According to the USDA, Americans eat two times the maximum recommended limit of 40 grams of added sugar each day. So I enjoy a brownie sundae every now and then… what’s the problem? Well, as we all know, sugar can lead to weight gain. But it can also lead to metabolic disorder (a precursor to diabetes) and even to cancer.
If the white stuff is so bad, why do we still eat it? Two main reasons: sugar is stealth and sugar will hook you:
1. Sugar is sneaky.
Sure, you know you’re eating it when you’re chowing down on ice cream or cookies, but what about your sugar free pudding? It’s got 6 grams of sugar. A quarter cup of raisins? 29 grams of sugar. Heck! There’s even 11 grams of sugar in your spaghetti sauce. No need to become obsessed, but take a peek at some of your diet’s staples and see if you can find some less sugary alternatives.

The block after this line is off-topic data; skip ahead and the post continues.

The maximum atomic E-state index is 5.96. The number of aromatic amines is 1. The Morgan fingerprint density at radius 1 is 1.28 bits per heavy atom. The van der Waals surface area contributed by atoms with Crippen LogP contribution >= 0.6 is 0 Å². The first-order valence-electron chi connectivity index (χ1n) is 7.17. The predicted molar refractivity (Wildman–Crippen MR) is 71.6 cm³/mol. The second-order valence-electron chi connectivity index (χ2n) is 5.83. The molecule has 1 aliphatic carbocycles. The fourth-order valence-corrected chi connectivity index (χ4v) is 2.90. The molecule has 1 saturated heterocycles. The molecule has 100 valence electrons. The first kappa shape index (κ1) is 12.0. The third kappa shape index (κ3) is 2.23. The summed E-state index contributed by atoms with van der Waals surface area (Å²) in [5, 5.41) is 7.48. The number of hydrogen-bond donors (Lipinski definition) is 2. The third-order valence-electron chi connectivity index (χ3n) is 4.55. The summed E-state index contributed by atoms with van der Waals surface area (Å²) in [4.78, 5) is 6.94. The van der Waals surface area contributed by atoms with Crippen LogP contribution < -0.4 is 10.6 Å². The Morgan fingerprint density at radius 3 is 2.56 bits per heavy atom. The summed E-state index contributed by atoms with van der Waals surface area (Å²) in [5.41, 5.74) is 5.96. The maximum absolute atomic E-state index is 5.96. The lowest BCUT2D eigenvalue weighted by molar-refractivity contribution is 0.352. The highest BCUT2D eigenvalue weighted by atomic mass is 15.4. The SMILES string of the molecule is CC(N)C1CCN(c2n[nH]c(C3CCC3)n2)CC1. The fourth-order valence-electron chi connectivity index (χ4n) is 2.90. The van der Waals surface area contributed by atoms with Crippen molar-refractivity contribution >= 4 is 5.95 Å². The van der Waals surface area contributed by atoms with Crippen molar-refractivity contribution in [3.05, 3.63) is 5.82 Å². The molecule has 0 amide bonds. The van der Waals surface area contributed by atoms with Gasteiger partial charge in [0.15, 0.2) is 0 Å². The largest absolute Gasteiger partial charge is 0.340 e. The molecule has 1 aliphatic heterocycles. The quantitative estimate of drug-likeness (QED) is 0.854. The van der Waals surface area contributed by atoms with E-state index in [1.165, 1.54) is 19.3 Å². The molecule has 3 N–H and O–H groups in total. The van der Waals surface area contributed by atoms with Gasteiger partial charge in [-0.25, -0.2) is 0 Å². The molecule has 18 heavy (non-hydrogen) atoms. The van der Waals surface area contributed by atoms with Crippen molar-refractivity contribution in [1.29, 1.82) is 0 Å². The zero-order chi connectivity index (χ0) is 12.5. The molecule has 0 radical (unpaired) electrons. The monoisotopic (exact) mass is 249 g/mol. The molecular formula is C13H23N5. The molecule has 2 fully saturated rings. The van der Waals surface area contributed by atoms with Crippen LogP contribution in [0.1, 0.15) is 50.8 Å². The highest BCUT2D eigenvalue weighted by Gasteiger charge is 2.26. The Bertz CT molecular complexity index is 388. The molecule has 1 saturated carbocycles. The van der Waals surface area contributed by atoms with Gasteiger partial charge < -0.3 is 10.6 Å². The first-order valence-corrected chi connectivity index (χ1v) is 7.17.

2. Sugar is addictive
Researchers at Princeton University who studied binge eating and dependency in rats found that eating large amounts of sugar can induce changes in the brain similar to people who use illegal drugs like cocaine and heroin. After the rats’ sugar supply was taken away, they showed withdrawal symptoms similar to those seen in people who stop smoking, drinking alcohol, or using drugs. Scientists say not everyone is hard wired to be a sugar-holic, just like not everyone has the tendency to become an alcoholic or a drug addict.
So what’s a sugar junkie to do?
-Avoid sugar in the morning. Once you’ve had it, you’ll likely be craving more sweets all day. Start your day off with protein and veggies.
-Look for the code words… maltose, dextrose (glucose), fructose, fruit juice concentrate, corn sweetener, corn syrup, high-fructose, corn syrup, maple syrup, honey, malt syrup, and brown rice syrup…they all mean one thing, sugar!
-Fat-free and low-fat don’t=low sugar. Foods that are lower in fat often have higher amounts of sugar to compensate. Read the labels.
Bottom line: Cut down on sugar and keep your health sweet!